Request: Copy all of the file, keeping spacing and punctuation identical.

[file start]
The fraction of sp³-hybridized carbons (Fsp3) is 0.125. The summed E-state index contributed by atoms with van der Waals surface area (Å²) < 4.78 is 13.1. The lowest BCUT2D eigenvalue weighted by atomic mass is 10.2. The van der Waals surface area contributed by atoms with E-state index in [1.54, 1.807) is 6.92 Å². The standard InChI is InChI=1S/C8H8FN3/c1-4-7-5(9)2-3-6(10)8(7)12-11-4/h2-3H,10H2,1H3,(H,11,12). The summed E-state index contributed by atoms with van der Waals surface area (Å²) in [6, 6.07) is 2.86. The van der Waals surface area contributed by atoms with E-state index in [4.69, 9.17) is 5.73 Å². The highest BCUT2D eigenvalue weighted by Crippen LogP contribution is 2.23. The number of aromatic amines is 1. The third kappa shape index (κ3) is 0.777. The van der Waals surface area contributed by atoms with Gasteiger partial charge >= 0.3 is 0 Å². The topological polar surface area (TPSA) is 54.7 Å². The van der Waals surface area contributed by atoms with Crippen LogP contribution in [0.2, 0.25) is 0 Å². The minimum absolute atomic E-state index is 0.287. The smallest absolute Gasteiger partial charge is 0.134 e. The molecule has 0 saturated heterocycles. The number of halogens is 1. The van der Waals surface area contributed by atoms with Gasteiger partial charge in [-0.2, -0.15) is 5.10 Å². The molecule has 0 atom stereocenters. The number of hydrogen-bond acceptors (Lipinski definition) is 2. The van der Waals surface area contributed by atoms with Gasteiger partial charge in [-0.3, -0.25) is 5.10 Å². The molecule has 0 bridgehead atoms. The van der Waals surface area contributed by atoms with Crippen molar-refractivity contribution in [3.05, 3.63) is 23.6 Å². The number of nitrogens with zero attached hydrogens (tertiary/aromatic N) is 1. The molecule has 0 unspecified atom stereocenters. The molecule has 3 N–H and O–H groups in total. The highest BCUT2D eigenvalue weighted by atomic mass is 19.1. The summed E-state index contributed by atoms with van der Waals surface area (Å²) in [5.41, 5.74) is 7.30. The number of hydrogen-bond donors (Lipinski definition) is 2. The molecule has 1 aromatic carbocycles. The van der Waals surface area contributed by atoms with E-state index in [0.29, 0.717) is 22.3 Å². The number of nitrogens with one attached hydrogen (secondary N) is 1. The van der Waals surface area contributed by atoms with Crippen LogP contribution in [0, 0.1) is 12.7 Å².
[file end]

The fraction of sp³-hybridized carbons (Fsp3) is 0.125. The summed E-state index contributed by atoms with van der Waals surface area (Å²) < 4.78 is 13.1. The lowest BCUT2D eigenvalue weighted by atomic mass is 10.2. The van der Waals surface area contributed by atoms with E-state index in [1.54, 1.807) is 6.92 Å². The standard InChI is InChI=1S/C8H8FN3/c1-4-7-5(9)2-3-6(10)8(7)12-11-4/h2-3H,10H2,1H3,(H,11,12). The summed E-state index contributed by atoms with van der Waals surface area (Å²) in [6, 6.07) is 2.86. The van der Waals surface area contributed by atoms with E-state index in [4.69, 9.17) is 5.73 Å². The highest BCUT2D eigenvalue weighted by Crippen LogP contribution is 2.23. The number of aromatic amines is 1. The third kappa shape index (κ3) is 0.777. The van der Waals surface area contributed by atoms with Gasteiger partial charge >= 0.3 is 0 Å². The topological polar surface area (TPSA) is 54.7 Å². The van der Waals surface area contributed by atoms with Crippen LogP contribution in [0.2, 0.25) is 0 Å². The minimum absolute atomic E-state index is 0.287. The smallest absolute Gasteiger partial charge is 0.134 e. The molecule has 0 saturated heterocycles. The number of halogens is 1. The van der Waals surface area contributed by atoms with Gasteiger partial charge in [-0.2, -0.15) is 5.10 Å². The molecule has 0 atom stereocenters. The number of hydrogen-bond acceptors (Lipinski definition) is 2. The van der Waals surface area contributed by atoms with Gasteiger partial charge in [-0.3, -0.25) is 5.10 Å². The molecule has 0 bridgehead atoms. The van der Waals surface area contributed by atoms with Crippen molar-refractivity contribution in [3.05, 3.63) is 23.6 Å². The number of nitrogens with zero attached hydrogens (tertiary/aromatic N) is 1. The molecule has 0 unspecified atom stereocenters. The molecule has 3 N–H and O–H groups in total. The highest BCUT2D eigenvalue weighted by atomic mass is 19.1. The summed E-state index contributed by atoms with van der Waals surface area (Å²) in [5.41, 5.74) is 7.30. The number of hydrogen-bond donors (Lipinski definition) is 2. The molecule has 1 aromatic carbocycles. The van der Waals surface area contributed by atoms with E-state index in [0.29, 0.717) is 22.3 Å². The number of nitrogens with one attached hydrogen (secondary N) is 1. The van der Waals surface area contributed by atoms with Crippen LogP contribution in [0, 0.1) is 12.7 Å².